A servitude is a limited real right which entitles its holder either to the use and enjoyment of another person’s property or to insist that such other person shall refrain from exercising certain entitlements following from his or her right of ownership over and in respect of his or her property which he or she would have if the servitude did not exist. Pertinent to this article is a praedial servitude which pertains to two pieces of land that are in close proximity to, or next to one another. A praedial servitude constitutes a burden imposed on one piece of land (servient owner) in favour of another piece of land (dominant owner).
The relationship arising from the exercise of servitude is fraught with tension that often develops into disputes between the servient owner and the dominant owner. The approach developed by our courts in resolving such disputes is reliance on the principle of civiliter modo. The dominant owner must exercise the servitude civiliter modo, in a civilised and considerate way. The traditional view is further that a servitude cannot impose an active or positive duty (that is, a duty to do something) on the owner of the servient land unless the conditions are complementary or otherwise ancillary to a registration condition or right contained in the deed.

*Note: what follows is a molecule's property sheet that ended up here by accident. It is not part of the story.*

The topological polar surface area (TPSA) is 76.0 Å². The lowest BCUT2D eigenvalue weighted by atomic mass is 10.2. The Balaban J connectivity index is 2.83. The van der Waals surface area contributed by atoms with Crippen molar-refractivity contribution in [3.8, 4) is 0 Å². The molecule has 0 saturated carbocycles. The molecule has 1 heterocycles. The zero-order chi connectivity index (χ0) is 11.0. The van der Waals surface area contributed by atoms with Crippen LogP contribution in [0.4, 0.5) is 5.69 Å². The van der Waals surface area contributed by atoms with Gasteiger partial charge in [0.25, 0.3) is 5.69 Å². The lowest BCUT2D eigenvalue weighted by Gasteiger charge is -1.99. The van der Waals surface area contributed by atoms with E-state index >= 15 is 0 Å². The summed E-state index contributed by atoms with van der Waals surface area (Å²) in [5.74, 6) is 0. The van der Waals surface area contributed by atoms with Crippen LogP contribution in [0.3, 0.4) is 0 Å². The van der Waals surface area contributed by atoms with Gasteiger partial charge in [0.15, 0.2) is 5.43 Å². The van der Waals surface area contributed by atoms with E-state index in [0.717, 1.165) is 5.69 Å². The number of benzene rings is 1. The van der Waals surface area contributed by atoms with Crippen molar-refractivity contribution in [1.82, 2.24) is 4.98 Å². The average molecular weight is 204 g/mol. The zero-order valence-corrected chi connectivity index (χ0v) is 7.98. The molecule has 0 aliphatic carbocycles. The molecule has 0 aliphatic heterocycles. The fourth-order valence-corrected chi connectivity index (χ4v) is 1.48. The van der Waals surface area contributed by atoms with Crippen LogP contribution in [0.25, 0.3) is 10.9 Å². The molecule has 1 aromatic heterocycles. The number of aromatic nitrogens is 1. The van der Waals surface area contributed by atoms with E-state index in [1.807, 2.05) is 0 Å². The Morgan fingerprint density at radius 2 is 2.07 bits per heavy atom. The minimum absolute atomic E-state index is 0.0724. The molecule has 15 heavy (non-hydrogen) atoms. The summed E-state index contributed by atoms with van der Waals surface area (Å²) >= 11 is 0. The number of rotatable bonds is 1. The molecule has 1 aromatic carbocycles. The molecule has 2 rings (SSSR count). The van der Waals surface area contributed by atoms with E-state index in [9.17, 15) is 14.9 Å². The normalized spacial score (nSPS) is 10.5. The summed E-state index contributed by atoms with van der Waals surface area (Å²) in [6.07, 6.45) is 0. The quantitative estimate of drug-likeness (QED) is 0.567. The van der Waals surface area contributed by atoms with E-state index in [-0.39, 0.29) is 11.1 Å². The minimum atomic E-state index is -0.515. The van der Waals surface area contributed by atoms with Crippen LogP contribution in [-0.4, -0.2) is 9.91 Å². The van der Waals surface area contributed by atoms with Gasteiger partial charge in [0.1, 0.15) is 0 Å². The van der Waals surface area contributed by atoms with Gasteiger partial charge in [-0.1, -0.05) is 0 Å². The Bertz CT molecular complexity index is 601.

Rights and duties of the dominant and the servient owners, the nature and extent of the rights and duties of the owners of the dominant and servient tenement will depend on the terms and conditions of the agreement which constitutes the servitude. Both the dominant and servient owners may approach a court for a declaration of rights if either party exceed their right. It is in this context that the actio confessoria and actio negotoria are applicable. Actio confessoria is an action by the owner of the dominant tenement to enforce the terms of the servitude in circumstances where the owner of the servient tenement has failed to comply with the terms and/or provisions of the servitude. Accordingly, actio negotoria may be instituted by the servient owner if the beneficiaries claim greater rights under the servitude than they actually have.
Both parties can also rely on prohibitory interdict to prevent the other party from committing a particular infringing action or to stop this action if it has already commenced. This can include preventing the servitude holder from causing damage to the servient land or from erecting a gate that would deprive the servient owner of access to the land.
- G Muller, R Brits, J M Pienaar and Z Boggenpoel Silberberg and Schoema’s The Law of Property, 6th Edition, 2019.
- Morganambal Mannaru and another v Robert MacLennan-Smith and others (271/2021)  ZASCA 137 (24 October 2022)
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